Copying and availability of copies

Another aspect of the Irish proposal is that a copy made for the purpose of non-commercial research of a work which was, at the time when the copy was made, available without an access restriction would not be regarded as infringing, irrespective of whether that work continues to be so available after that time.

In any case, the draft exception requires that the copy made: (1) is not transferred to any other person, except where the transfer is authorised by the copyright owner; and (2) is not used for any purpose other than non-commercial research.

Finally, the exception provides that where the publication of the results of a computational analysis includes the reproduction of extracts from the work, such inclusion shall constitute inclusion in an incidental manner [and be, therefore, regarded as non-infringing] if the extracts are not more than are reasonably necessary to explain, or to assist in explaining, the results of the analysis.


Unlike its UK counterpart, the Irish exception does not contain an express reference to the prohibition of contractual override. The reason for this omission is not that contractual override is allowed, but rather that the Irish Copyright Act (section 2(10)) sets a general prohibition of contractual override: "Where an act which would otherwise infringe any of the rights conferred by this Act is permitted under this Act it is irrelevant whether or not there exists any term or condition in an agreement which purports to prohibit or restrict that act."

In addition, the provision would be also protected against technological override. In fact section 374 (also subject to reform) would provide that where a technological protection measure has prevented a person from undertaking in respect of a work the permitted act, the complainant may request the owner or licensee of the rights in that work to provide an effective means of carrying out that act. That provision also states that where the beneficiary is legally entitled to access the protected work or subject-matter concerned, the rightsowner or licensee shall make available to the beneficiary the means of benefiting from the permitted act, save where other copies of such work or other subject-matter have been made available to the public on reasonable and agreed contractual terms by, or with the authority of, the rightsowner, in a form which does not prevent or unreasonably restrict the beneficiary from undertaking the permitted act.


It is an intriguing - to say the least - timing for the introduction of a national TDM exception, especially if one considers that the EU exception - when adopted - would be mandatory for all EU Member States to transpose into their own legal systems.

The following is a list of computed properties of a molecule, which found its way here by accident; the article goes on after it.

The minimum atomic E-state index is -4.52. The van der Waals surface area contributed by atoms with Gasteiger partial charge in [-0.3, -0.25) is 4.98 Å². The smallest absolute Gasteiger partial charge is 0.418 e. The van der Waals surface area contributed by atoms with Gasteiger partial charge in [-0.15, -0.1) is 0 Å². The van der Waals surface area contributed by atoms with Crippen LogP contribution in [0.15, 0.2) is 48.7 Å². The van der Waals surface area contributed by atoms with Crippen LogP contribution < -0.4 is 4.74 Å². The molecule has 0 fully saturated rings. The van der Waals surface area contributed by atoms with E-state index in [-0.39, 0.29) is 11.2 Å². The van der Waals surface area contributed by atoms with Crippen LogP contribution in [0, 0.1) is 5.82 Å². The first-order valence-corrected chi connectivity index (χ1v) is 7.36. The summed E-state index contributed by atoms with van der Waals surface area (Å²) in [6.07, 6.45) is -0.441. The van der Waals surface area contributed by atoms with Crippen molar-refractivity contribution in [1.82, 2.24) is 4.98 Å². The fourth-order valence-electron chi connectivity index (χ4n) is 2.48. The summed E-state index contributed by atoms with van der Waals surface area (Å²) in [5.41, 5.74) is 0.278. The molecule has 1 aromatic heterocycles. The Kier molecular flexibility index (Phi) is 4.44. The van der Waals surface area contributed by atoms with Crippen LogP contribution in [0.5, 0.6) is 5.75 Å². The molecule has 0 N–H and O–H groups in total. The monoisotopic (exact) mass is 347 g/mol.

Perhaps the Irish move will also serve to orientate the debate that is currently taking place at the Council and European Parliament levels regarding the scope and beneficiaries of an EU TDM exception, as well the need to guarantee that the exception - once introduced - is appropriately safeguarded against contractual or technological override.
Irish Government proposes introduction of Irish text and data mining exception Irish Government proposes introduction of Irish text and data mining exception Reviewed by Eleonora Rosati on Wednesday, March 14, 2018 Rating: 5

1 comment:

  1. The Irish TDM exception evolved quite significantly over the course of the Committee's work, and was in place before the EU made its recommendations. The first attempt, in the Consultation Paper (section 9.8, p109), drew inspiration from UK and Canadian developments, but did not really define TDM. The second attempt, in the Report (pp85-88; 154-156) supplied a definition of TDM; it tied it into the classical rubric of fair dealing; and it provided that the exception would be available to copyright, performance rights, and the sui generis database right. The Bill takes yet another approach: it provides a narrower definition of TDM; it does not say anything about fair dealing; and it does not apply to databases. On the other hand, all of the issues highlighted in the post (commercial v non-commercial uses; beneficiaries of the exception; availability of copies) were in the Report, and were carried forward into the Bill. It is unclear where the changes came from. They do not seem to be inspired by the current EU draft TDM exception; in particular, the Bill's definition of TDM differs from Article 2(2) of the proposed Directive as much as it does from the Report. It would be good if the Irish discussions were to feed into the EU debate, but I wouldn't hold my breath.